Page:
Key Advice: Focus on how your brand makes consumers feel and strike a balance between emotional and functional benefits in your communication.


Mariano, a University Professor in Neuromarketing, had worked with various brands in Italy and abroad. He has authored several marketing books, and I was delighted to contribute to his latest one, titled Neurobranding released in Italy on July 10, 2020.

I’ve always found the world of Neuromarketing fascinating. I firmly believe in the marketing adage that people buy for emotional reasons and then seek rational justifications for their emotional decisions. Neuromarketing, in essence, is the science that helps companies measure the emotions consumers experience throughout their path to purchase.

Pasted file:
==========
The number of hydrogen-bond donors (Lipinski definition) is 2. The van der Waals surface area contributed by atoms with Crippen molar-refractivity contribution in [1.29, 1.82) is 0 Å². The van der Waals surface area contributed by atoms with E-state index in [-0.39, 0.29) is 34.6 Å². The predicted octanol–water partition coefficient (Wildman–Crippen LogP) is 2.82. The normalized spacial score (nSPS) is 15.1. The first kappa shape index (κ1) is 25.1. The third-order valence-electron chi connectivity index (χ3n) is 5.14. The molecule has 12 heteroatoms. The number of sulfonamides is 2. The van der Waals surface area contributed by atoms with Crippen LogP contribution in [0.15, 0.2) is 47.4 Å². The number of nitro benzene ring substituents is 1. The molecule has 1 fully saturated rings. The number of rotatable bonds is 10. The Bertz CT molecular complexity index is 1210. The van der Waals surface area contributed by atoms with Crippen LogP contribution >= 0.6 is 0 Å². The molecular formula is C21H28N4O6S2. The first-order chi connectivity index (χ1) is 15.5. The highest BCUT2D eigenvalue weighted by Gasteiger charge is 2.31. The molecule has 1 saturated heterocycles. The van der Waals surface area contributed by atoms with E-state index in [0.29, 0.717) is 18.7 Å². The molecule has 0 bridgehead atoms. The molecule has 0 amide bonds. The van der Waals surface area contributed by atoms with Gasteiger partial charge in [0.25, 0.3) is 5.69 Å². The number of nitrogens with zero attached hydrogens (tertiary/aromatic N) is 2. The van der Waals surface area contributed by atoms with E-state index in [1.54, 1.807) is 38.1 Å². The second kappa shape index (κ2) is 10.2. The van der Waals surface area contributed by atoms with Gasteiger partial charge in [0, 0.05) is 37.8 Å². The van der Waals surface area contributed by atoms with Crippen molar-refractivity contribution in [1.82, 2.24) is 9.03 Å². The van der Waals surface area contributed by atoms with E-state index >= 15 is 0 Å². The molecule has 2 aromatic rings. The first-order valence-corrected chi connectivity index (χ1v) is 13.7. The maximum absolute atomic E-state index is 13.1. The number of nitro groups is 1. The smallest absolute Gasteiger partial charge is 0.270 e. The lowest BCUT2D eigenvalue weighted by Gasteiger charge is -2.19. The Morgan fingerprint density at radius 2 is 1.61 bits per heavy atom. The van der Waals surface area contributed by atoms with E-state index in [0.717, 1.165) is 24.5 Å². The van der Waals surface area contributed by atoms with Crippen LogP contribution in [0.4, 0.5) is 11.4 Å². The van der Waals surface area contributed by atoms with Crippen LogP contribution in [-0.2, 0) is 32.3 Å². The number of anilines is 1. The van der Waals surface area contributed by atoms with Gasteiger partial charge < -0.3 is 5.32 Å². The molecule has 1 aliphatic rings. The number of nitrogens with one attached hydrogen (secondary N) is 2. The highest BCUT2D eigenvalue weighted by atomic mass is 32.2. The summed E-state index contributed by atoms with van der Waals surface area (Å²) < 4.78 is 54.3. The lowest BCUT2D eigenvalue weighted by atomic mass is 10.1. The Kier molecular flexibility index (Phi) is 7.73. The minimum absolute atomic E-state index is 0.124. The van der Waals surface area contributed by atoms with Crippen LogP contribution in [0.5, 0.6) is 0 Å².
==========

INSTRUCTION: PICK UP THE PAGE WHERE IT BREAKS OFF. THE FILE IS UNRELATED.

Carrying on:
Conversing with Mariano, I felt that Neuromarketing and Human-Centric Marketing were like perfect complements, akin to a burger with cheddar cheese or prosciutto with melon. Each is delightful on its own, but when combined, they elevate the experience. This synergy made me appreciate both marketing approaches even more, enabling us to delve deeper into consumer psychology and tangibly measure what truly matters to them.

With Mariano, we began brainstorming an approach we dubbed “Neuro-Human-Centric Marketing,” to focus on how brands evoke emotions in consumers.

People are inherently emotional, and they make decisions based on emotions. Consequently, brands must offer an emotional experience. However, it’s crucial not to fall into the trap of emphasizing only emotional benefits. As I noted in Mariano’s book, this would lead to “fried air.”